Cherri Gregg is the community affairs reporter for KYW Newsradio 1060.
Gregg joined KYW Newsradio as a staff reporter in December 2010. From the start, she focused on community and legal affairs, social justice, and grassroots issues of concern to residents of Philadelphia and the surrounding area.
As a licensed attorney with eight years’ experience, Gregg puts her law degree to work providing analysis and extensive coverage on many highly publicized community legal issues.
In 2012, Gregg spent months covering the implementation of Pennsylvania’s voter ID law. She traveled to Harrisburg for a two-week trial and sat in on arguments before the Pennsylvania Supreme Court, filing reports for both KYW Newsradio and CBS 3 Eyewitness News.
In addition, Gregg was at the polls during both the 2012 April primary and on Election Day, reporting live on voter turnout and the status of the Commonwealth’s “soft rollout” procedures for the voter ID law.
Gregg reported on the US Supreme Court’s ruling concerning the Obama administration’s Affordable Care Act, and has provided analysis and coverage of community legal issues that include same-sex marriage, immigration reform, and juvenile justice.
In 2013, Gregg traveled to Washington, DC to cover the second historic inauguration of President Barack Obama, reporting live from the steps of the US Capitol.
Cherri Gregg believes in highlighting diverse perspectives, positive people, and cultural events in the area. In 2013, she created and produced an original ten-day “Black History Month” series for KYW Newsradio, titled “Philadelphia Gamechangers.” The series highlighted individuals and organizations making a positive impact in the area’s African-American community.
Before KYW Newsradio, Gregg worked as a freelance multimedia journalist. She practiced law full time from 2002 until 2010 at top Am Law 100 law firms in Atlanta and Philadelphia.
Gregg holds a Bachelor of Science degree from Boston University, a Juris Doctor degree from Howard University School of Law, and a Master of Journalism degree (summa cum laude) from Temple University’s College of Communications and Theater, where she received the Louis Schiller Journalism Award in 2010 and the Meredith-Cronkite Fellowship in 2011.
Cherri Gregg is on the executive board of the Philadelphia Association of Black Journalists, and is a member of the Pennsylvania Bar and the Georgia Bar. In 2013 she was named among the NAACP’s most influential black women in the Philadelphia area.
Cherri believes in living with passion, and is frequently asked to moderate and speak on panels, emcee events, and give speeches on how to put one’s dreams into action.
And if you see her on the dance floor, don’t be surprised. Cherri and her husband Kevin are known to “cut a rug” at a good party. They also enjoy movies, jazz, and experiencing new adventures.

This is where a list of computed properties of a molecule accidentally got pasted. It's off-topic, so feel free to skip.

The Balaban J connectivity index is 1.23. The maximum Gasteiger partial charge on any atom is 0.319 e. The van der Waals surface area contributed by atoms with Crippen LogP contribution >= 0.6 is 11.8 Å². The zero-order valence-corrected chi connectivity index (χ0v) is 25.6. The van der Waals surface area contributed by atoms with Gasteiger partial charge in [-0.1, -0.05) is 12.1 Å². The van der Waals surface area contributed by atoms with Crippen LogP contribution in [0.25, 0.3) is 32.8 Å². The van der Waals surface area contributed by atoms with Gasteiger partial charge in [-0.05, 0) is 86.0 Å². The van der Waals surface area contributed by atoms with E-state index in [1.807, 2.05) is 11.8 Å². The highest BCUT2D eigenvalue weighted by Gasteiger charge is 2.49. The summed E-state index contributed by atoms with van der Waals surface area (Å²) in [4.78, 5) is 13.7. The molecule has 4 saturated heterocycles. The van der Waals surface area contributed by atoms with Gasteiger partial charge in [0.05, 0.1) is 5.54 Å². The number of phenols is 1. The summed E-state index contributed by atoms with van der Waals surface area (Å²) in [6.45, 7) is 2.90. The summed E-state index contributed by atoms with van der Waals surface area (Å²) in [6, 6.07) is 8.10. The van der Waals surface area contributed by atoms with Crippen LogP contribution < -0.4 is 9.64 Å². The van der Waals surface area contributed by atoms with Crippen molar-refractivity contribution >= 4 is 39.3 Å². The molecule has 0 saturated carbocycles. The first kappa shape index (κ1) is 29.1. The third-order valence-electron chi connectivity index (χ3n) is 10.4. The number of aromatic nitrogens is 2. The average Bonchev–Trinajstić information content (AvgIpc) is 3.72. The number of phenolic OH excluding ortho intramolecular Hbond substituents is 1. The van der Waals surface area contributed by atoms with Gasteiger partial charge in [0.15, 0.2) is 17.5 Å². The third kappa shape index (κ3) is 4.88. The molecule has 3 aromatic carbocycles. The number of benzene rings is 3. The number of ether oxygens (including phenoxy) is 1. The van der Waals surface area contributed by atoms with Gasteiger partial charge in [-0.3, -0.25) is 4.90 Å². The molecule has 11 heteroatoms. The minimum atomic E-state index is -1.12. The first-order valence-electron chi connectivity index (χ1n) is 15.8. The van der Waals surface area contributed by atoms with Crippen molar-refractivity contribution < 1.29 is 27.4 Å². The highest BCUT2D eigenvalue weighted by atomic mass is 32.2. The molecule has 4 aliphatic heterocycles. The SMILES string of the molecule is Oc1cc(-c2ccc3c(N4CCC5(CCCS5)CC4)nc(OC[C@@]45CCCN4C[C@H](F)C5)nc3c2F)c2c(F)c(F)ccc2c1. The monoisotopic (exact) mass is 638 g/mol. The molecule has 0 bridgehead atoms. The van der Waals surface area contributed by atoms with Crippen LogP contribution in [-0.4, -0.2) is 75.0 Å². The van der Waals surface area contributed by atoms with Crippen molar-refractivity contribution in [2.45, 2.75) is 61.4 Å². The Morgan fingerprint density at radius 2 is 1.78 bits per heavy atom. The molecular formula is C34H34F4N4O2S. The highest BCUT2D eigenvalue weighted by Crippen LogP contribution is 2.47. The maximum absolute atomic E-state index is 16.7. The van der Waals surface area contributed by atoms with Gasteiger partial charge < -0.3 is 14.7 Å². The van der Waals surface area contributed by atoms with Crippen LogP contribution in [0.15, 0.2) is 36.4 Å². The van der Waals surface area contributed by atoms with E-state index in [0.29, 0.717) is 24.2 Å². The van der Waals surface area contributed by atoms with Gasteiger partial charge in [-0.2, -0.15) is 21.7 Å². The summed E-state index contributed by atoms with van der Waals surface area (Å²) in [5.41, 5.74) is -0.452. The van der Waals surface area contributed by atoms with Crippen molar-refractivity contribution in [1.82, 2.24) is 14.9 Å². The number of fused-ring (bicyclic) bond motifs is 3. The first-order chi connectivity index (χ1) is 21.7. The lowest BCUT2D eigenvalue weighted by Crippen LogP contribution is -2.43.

Follow Cherri Gregg on Twitter @cherrigregg.
“This year’s cleanup is on April 5th,” said mayor Michael Nutter.
The first major test of ten new state voter ID laws took place yesterday, as Texas implemented its voter ID measure.
Montgomery County Community College received a national award this week for creating successful programs that resulted in higher rates of completion for students of color.
More than 50 Philadelphia students will hit the slopes today for free — thanks to a West Philadelphia non-profit that works with inner city youth.
The Germantown Historic Society opened a new exhibit this weekend titled, “Kidnapped: Lost and Found.” It tells the story of the abduction of a 4-year-old boy from his front yard in Germantown, 140 years ago.
Philadelphia’s all-female flamenco dance company kicked off its second bi-annual Flamenco Festival on Saturday.
Camden Children’s Garden founder Mike Devlin says the nature education center on the Camden waterfront was looking down the barrel of a gun last year.
McCord promised to bring more funding to Philadelphia public schools, more equality to the criminal justice system, and more jobs.
Titled, Native American Voices: The People – Here and Now, the exhibit provides a contemporary, real world view of the world through the eyes of Native American people living, leading and thriving today.
The Philadelphia Unemployment Project says the region will lose tens of thousands of additional jobs due to the expiration of federal unemployment benefits for those already jobless.
“It just really creates a burden for the poor in Philadelphia,” says Adam Bruckner who runs the non-profit Philly ReStart.
The Mayor’s Commission on African American Males will present its recommendations to the Mayor today at City Hall.
The Community College of Philadelphia kicks off its 15th annual Law and Society Week Monday.
Attorney David Rudovsky worked with the ACLU in representing a class of plaintiffs in a 2010 suit against the city of Philadelphia over its stop and frisk policy.
Now, when Philadelphia police stop an undocumented immigrant for even a minor offense, officers will enter the person’s information into a database shared with federal immigration authorities.